Play Book Tag discussion

12 views
March 2018: Autobiography > Eat The Apple by Matt Young - 4 Stars

Comments Showing 1-2 of 2 (2 new)    post a comment »
dateDown arrow    newest »

message 1: by Charlie (last edited Mar 30, 2018 06:01PM) (new)

Charlie  Ravioli (charlie_ravioli) | 393 comments "The Iliad of the Iraq war" says Tim Weiner, "--a gut-wrenching, beautiful memoir of the consequences of war on the psyche of a young man."

Based on three tours of duty in Iraq as a Marine from the age of 18, this is a memoir that definitely chronicles the consequences of war on the psyche of a young man and it is gut-wrenching (at times) but to be clear there isn't anything 'beautiful' about it.

The title comes from an inside baseball expression from former Marines with a less than positive memory of their service "Eat the apple, F*$% the Corp". Matt Young describes his writing style as Creative Non-Fiction. Some may argue whether he is Creative or just plain unadulterated raw and vulgar.

I've read a fair amount of Fiction and Non-Fiction on the subject of the post 9-11 wars in Afgahnistan and Iraq and I've liked the others better (Yellow Birds, redeployment, The Forever War, etc.). I rated this one 4 stars for his efforts and for his 'creativity'. Some of the book feels like a transcript from a brutal session with an army psych doc so if you're not interested in this topic, I'd recommend you skip this book.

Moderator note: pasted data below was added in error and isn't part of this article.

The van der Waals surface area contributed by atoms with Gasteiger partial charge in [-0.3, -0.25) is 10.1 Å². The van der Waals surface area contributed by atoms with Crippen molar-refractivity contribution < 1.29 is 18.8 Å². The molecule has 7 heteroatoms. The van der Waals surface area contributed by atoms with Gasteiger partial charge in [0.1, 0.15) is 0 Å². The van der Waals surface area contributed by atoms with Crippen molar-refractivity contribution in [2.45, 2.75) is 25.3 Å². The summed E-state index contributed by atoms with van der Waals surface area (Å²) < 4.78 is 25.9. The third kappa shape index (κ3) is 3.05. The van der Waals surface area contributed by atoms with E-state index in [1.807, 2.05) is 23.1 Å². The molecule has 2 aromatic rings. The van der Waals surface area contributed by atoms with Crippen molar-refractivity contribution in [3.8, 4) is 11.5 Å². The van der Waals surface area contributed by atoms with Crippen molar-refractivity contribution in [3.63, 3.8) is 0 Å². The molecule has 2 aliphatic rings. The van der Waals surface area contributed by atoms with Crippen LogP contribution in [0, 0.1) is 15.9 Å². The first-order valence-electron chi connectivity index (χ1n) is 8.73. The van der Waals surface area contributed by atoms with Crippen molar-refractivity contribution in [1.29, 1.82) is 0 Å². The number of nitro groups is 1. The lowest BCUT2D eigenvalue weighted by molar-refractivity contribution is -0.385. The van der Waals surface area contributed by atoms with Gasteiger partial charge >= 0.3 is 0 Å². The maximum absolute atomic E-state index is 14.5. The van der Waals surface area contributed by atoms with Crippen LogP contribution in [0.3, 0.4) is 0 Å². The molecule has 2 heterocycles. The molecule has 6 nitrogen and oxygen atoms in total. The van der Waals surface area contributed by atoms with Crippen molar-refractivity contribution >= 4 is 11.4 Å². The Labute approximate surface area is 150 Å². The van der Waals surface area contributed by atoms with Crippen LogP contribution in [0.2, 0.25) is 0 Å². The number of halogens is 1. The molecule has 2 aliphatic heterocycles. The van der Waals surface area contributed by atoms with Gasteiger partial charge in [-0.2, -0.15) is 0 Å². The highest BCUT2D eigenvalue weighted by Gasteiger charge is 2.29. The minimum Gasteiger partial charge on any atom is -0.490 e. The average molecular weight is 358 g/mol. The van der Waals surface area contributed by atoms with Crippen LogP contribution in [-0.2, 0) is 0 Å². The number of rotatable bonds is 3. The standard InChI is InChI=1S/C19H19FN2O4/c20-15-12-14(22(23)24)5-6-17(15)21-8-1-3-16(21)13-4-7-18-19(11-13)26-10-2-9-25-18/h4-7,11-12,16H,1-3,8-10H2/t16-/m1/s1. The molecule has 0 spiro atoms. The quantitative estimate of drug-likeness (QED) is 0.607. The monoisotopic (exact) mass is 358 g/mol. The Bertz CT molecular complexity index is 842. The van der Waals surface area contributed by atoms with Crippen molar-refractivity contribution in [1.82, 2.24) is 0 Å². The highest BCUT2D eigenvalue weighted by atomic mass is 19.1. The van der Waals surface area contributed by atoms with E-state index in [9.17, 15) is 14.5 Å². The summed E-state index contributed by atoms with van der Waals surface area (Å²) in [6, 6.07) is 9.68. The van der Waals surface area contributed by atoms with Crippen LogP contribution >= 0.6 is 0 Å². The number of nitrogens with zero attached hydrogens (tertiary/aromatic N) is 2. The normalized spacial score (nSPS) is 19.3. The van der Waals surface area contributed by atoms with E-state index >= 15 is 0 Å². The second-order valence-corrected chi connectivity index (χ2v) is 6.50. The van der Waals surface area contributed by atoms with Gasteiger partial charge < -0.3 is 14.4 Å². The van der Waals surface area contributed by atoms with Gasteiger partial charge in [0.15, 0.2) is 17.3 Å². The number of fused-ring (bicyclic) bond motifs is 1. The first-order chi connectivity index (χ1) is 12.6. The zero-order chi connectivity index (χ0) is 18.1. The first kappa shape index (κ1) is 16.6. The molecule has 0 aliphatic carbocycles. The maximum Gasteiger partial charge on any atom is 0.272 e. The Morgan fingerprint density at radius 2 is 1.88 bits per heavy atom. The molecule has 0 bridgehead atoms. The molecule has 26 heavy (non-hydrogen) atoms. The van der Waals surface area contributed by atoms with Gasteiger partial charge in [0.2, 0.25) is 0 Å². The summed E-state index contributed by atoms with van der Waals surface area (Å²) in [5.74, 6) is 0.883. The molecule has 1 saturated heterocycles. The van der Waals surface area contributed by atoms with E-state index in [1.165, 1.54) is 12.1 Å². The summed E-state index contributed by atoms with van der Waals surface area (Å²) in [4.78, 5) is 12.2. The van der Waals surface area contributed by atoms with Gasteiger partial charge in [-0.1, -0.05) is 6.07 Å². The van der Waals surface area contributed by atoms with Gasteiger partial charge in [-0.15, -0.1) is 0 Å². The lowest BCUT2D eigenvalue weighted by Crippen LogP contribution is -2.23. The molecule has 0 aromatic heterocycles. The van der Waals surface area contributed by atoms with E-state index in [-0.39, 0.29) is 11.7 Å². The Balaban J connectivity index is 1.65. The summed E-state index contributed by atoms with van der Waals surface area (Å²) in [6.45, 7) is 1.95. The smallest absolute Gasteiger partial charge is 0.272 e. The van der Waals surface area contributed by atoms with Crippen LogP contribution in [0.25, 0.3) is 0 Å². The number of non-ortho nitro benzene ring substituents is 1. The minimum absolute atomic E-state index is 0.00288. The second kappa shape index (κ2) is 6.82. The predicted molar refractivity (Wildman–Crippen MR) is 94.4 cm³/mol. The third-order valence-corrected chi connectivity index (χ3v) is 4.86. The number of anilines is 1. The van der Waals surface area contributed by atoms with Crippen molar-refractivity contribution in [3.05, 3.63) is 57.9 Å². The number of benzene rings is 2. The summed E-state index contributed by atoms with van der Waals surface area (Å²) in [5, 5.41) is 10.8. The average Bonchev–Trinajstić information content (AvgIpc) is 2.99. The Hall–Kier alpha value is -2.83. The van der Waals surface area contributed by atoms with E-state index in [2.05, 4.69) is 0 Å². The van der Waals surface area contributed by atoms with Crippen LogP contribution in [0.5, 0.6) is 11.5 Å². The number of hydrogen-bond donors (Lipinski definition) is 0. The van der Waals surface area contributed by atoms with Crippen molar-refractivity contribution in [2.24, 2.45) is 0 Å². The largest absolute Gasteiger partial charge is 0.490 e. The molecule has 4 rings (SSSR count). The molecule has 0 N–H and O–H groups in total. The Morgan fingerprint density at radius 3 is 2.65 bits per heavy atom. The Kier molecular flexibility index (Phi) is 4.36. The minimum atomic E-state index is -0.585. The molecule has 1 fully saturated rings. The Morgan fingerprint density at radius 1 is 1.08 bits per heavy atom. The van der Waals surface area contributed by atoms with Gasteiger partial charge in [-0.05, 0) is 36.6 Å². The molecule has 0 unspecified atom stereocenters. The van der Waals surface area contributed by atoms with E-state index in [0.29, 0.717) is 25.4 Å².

War is hell and Matt Young's been thru it. The good news is that he survived and seems like he is recovering from it (and that he has found both an outlet and a refuge in writing as a way to cope and heal). God bless him along with all veterans and God bless America.


message 2: by Anita (new)

Anita Pomerantz | 6249 comments Yikes. Reading between the lines, this book sounds like a hard read from an emotional standpoint. I've never heard of that expression . . .for some reason all my impressions of Marines come from the one time I ran the Marine Corps marathon, and it just seemed like the most amazing group of young men ever. Of course, there must be a flip side . . .sounds like this book reveals it.


back to top